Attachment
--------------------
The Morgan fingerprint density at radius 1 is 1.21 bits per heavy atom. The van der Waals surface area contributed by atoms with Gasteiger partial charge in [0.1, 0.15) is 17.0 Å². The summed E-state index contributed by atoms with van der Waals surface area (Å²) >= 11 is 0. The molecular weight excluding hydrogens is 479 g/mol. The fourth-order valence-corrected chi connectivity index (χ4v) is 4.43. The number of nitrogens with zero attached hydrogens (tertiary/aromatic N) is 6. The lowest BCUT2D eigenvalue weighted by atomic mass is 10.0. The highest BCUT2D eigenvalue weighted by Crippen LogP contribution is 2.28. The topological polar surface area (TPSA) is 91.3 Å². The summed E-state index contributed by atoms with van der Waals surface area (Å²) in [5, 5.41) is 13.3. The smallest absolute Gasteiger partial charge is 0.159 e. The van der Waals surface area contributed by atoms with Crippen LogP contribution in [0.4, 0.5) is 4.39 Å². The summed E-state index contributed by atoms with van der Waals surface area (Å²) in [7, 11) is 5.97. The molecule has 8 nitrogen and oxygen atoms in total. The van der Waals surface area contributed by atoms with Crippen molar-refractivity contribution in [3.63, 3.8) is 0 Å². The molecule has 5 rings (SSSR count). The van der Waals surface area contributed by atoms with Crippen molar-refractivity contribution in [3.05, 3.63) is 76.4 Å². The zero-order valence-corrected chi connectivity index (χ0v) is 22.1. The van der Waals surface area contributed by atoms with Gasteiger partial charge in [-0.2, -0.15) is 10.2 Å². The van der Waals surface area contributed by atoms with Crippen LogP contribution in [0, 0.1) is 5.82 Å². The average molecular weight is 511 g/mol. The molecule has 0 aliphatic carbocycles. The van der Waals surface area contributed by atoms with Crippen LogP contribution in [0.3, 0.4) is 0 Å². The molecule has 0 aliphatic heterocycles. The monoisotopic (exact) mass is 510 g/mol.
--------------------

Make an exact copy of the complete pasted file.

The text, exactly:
The Morgan fingerprint density at radius 1 is 1.21 bits per heavy atom. The van der Waals surface area contributed by atoms with Gasteiger partial charge in [0.1, 0.15) is 17.0 Å². The summed E-state index contributed by atoms with van der Waals surface area (Å²) >= 11 is 0. The molecular weight excluding hydrogens is 479 g/mol. The fourth-order valence-corrected chi connectivity index (χ4v) is 4.43. The number of nitrogens with zero attached hydrogens (tertiary/aromatic N) is 6. The lowest BCUT2D eigenvalue weighted by atomic mass is 10.0. The highest BCUT2D eigenvalue weighted by Crippen LogP contribution is 2.28. The topological polar surface area (TPSA) is 91.3 Å². The summed E-state index contributed by atoms with van der Waals surface area (Å²) in [5, 5.41) is 13.3. The smallest absolute Gasteiger partial charge is 0.159 e. The van der Waals surface area contributed by atoms with Crippen LogP contribution in [0.4, 0.5) is 4.39 Å². The summed E-state index contributed by atoms with van der Waals surface area (Å²) in [7, 11) is 5.97. The molecule has 8 nitrogen and oxygen atoms in total. The van der Waals surface area contributed by atoms with Crippen molar-refractivity contribution in [3.63, 3.8) is 0 Å². The molecule has 5 rings (SSSR count). The van der Waals surface area contributed by atoms with Crippen molar-refractivity contribution in [3.05, 3.63) is 76.4 Å². The zero-order valence-corrected chi connectivity index (χ0v) is 22.1. The van der Waals surface area contributed by atoms with Gasteiger partial charge in [-0.2, -0.15) is 10.2 Å². The van der Waals surface area contributed by atoms with Crippen LogP contribution in [0, 0.1) is 5.82 Å². The average molecular weight is 511 g/mol. The molecule has 0 aliphatic carbocycles. The van der Waals surface area contributed by atoms with Crippen LogP contribution in [0.3, 0.4) is 0 Å². The molecule has 0 aliphatic heterocycles. The monoisotopic (exact) mass is 510 g/mol.